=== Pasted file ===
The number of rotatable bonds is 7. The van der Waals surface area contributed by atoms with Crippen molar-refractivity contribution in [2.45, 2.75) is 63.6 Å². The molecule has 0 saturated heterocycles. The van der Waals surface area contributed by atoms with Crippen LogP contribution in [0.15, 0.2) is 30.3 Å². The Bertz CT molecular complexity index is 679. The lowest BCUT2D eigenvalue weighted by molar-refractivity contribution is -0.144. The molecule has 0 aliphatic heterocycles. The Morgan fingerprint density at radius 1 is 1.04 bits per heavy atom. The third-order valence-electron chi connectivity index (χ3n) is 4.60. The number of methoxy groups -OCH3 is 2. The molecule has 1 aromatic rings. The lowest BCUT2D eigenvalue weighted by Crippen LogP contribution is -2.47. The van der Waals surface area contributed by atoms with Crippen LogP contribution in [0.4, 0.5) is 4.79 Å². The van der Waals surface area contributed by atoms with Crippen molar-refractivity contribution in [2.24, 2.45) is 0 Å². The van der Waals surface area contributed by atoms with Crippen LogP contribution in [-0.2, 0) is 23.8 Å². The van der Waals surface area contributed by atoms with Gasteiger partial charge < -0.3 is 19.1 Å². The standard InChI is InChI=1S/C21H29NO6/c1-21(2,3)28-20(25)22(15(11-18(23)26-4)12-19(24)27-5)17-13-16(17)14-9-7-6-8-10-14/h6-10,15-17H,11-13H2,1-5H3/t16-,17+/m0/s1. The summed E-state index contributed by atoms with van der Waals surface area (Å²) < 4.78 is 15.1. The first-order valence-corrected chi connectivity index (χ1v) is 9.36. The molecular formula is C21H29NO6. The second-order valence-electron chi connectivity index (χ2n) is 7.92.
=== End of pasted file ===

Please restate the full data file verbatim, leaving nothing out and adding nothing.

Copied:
The number of rotatable bonds is 7. The van der Waals surface area contributed by atoms with Crippen molar-refractivity contribution in [2.45, 2.75) is 63.6 Å². The molecule has 0 saturated heterocycles. The van der Waals surface area contributed by atoms with Crippen LogP contribution in [0.15, 0.2) is 30.3 Å². The Bertz CT molecular complexity index is 679. The lowest BCUT2D eigenvalue weighted by molar-refractivity contribution is -0.144. The molecule has 0 aliphatic heterocycles. The Morgan fingerprint density at radius 1 is 1.04 bits per heavy atom. The third-order valence-electron chi connectivity index (χ3n) is 4.60. The number of methoxy groups -OCH3 is 2. The molecule has 1 aromatic rings. The lowest BCUT2D eigenvalue weighted by Crippen LogP contribution is -2.47. The van der Waals surface area contributed by atoms with Crippen LogP contribution in [0.4, 0.5) is 4.79 Å². The van der Waals surface area contributed by atoms with Crippen molar-refractivity contribution in [2.24, 2.45) is 0 Å². The van der Waals surface area contributed by atoms with Crippen LogP contribution in [-0.2, 0) is 23.8 Å². The van der Waals surface area contributed by atoms with Gasteiger partial charge < -0.3 is 19.1 Å². The standard InChI is InChI=1S/C21H29NO6/c1-21(2,3)28-20(25)22(15(11-18(23)26-4)12-19(24)27-5)17-13-16(17)14-9-7-6-8-10-14/h6-10,15-17H,11-13H2,1-5H3/t16-,17+/m0/s1. The summed E-state index contributed by atoms with van der Waals surface area (Å²) < 4.78 is 15.1. The first-order valence-corrected chi connectivity index (χ1v) is 9.36. The molecular formula is C21H29NO6. The second-order valence-electron chi connectivity index (χ2n) is 7.92.